Did you know that Forsythe Park once had a big windmill? It was built to hide something.
In the February 20, 1930 issue of the Monroe News-Star was the following article:
Windmill at Forsythe
Monroe citizens yesterday read with approval that the city is building a rustic windmill enclosing the salt water well at Forsythe park. the windmill will be of the old Dutch style and will be built chiefly of concrete blocks saved from street building work. The blocks are of irregular shapes and sizes and will the structure the appearance of having been erected of natural stone.
The windmill will add much to the beauty of Forsythe park and at the same time cover an ugly spot in the park’s broad expanse. Monroe citizens appreciate the city’s efforts to steadily improve the appearance of the parks and streets.
After reading the above article, an anonymous writer suggested a bronze tablet be put inside it in memory of Mayor Forsythe. The city thought it was a great idea and plans were made for one with the Mayor’s name and the date the well was drilled.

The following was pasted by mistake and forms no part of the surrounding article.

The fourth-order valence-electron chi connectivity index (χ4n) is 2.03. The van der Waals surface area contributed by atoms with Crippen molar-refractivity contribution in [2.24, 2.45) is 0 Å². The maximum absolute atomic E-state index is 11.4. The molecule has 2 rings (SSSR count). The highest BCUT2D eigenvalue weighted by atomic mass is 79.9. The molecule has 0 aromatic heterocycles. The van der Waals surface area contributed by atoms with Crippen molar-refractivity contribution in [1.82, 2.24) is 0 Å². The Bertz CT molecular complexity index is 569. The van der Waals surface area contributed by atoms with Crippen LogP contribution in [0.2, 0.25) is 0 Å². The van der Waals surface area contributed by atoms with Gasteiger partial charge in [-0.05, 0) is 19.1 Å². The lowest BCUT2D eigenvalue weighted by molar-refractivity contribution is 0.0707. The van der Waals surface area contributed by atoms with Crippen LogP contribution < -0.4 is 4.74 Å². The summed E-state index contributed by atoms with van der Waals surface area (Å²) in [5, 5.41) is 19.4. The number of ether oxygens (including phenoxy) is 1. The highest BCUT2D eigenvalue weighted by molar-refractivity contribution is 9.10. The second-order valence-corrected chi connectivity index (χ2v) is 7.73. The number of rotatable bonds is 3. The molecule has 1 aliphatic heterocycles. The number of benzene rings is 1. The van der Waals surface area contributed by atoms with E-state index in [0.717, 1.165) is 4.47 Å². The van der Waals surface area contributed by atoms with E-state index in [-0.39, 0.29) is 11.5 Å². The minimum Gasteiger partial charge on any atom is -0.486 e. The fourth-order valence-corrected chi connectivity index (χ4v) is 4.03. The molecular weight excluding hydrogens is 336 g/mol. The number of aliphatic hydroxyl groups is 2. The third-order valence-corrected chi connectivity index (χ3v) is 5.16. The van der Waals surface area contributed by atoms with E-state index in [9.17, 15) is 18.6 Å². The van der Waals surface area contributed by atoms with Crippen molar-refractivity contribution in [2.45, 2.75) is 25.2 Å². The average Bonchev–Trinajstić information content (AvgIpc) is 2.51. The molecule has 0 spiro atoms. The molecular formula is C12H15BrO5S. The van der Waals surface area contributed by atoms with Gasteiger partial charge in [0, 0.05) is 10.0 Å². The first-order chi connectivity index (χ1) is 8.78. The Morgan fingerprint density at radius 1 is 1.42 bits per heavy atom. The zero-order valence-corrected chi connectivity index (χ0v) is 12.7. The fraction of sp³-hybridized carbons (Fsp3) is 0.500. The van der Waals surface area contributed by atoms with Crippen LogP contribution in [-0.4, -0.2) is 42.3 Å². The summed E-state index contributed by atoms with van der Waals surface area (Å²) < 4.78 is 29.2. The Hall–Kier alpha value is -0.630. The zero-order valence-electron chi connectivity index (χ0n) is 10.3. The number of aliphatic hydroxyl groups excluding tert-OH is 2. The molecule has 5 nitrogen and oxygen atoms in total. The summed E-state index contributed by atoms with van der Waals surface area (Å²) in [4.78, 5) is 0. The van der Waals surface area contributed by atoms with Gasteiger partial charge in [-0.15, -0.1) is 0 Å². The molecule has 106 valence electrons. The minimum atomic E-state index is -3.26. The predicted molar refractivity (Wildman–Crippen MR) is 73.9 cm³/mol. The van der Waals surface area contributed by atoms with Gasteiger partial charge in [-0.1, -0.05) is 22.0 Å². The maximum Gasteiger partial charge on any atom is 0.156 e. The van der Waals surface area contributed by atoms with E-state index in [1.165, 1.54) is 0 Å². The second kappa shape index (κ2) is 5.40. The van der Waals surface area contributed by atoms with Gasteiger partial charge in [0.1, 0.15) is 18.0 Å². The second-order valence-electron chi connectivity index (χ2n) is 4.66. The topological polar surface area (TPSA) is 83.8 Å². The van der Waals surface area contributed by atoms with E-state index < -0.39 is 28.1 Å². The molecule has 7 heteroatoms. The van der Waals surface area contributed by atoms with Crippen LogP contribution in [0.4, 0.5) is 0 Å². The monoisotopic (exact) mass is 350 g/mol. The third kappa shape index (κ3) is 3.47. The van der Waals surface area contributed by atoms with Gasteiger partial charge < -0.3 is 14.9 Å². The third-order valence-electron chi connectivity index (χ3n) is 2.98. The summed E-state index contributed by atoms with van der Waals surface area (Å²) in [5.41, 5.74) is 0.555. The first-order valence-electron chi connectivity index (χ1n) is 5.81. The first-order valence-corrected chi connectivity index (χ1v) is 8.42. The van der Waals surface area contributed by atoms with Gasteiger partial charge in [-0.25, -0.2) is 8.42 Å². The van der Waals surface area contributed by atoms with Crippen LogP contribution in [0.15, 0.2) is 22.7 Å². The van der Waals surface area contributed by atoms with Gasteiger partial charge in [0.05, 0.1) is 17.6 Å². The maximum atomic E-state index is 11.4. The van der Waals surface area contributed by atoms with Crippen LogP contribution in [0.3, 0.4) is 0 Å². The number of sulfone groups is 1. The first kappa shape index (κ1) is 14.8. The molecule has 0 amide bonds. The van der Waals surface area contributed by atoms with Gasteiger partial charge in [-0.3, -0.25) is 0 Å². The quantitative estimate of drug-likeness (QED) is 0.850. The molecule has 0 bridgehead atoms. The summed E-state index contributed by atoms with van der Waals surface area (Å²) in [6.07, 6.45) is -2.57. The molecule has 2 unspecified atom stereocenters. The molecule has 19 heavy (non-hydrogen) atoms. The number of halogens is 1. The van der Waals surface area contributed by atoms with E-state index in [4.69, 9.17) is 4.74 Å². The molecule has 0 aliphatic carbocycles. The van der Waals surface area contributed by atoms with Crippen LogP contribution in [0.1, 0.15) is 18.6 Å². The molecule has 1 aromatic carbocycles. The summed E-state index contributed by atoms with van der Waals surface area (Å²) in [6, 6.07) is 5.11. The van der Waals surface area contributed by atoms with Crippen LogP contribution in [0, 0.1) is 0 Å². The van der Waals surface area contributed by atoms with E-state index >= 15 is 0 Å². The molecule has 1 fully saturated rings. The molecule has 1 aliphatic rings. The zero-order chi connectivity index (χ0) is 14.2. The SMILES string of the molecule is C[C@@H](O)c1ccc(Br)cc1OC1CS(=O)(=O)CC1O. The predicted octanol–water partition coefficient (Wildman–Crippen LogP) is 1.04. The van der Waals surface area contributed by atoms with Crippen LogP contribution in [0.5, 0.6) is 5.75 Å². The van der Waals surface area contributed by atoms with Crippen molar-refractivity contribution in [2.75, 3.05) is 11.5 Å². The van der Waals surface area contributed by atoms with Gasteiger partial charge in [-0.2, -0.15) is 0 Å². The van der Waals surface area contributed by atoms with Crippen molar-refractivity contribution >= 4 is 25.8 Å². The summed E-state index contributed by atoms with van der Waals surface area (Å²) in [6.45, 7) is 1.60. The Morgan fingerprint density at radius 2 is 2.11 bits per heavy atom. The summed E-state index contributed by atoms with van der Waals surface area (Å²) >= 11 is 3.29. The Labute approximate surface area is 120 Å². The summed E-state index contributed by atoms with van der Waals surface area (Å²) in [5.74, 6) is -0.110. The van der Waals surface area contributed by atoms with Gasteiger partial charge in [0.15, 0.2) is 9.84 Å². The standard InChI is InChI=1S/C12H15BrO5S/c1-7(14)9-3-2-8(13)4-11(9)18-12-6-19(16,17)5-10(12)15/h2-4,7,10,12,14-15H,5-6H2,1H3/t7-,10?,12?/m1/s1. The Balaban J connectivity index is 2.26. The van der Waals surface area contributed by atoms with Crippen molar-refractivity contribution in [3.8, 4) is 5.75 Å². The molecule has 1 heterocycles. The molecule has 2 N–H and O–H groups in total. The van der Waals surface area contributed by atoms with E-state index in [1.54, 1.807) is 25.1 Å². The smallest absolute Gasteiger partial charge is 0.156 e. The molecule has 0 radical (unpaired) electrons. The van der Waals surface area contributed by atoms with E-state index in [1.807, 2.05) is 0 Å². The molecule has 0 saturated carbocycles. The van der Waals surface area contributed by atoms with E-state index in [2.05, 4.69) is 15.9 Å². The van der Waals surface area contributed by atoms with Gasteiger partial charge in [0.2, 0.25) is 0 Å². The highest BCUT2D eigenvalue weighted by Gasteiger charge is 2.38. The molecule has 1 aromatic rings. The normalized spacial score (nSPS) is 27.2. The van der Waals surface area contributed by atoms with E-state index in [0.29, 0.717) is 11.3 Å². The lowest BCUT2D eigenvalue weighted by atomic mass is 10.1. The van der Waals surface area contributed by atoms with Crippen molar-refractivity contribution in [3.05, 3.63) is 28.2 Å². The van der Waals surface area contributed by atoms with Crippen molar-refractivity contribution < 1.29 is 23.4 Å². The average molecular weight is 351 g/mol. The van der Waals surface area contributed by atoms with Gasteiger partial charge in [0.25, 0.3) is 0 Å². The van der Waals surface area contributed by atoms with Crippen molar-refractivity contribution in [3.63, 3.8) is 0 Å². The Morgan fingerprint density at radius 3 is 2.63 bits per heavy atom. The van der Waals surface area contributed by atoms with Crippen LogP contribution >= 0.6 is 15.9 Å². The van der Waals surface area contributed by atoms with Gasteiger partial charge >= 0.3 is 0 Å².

After it was built, this cute article about the windmill was found:
People who observe the windmill at Forsythe Park under various conditions state that they can, in their fancy, see it take on the wry face of a country school girl, with, by further stretch of fancy, the blades of the windmill forming streamers of a hair ribbon such as were worn some years ago.
Unfortunately, the October 18, 1937 News-Star announced that heavy rain had weakened the foundation of the windmill. A sinkhole had opened. It was now a public menace, and the order was given to tear it down.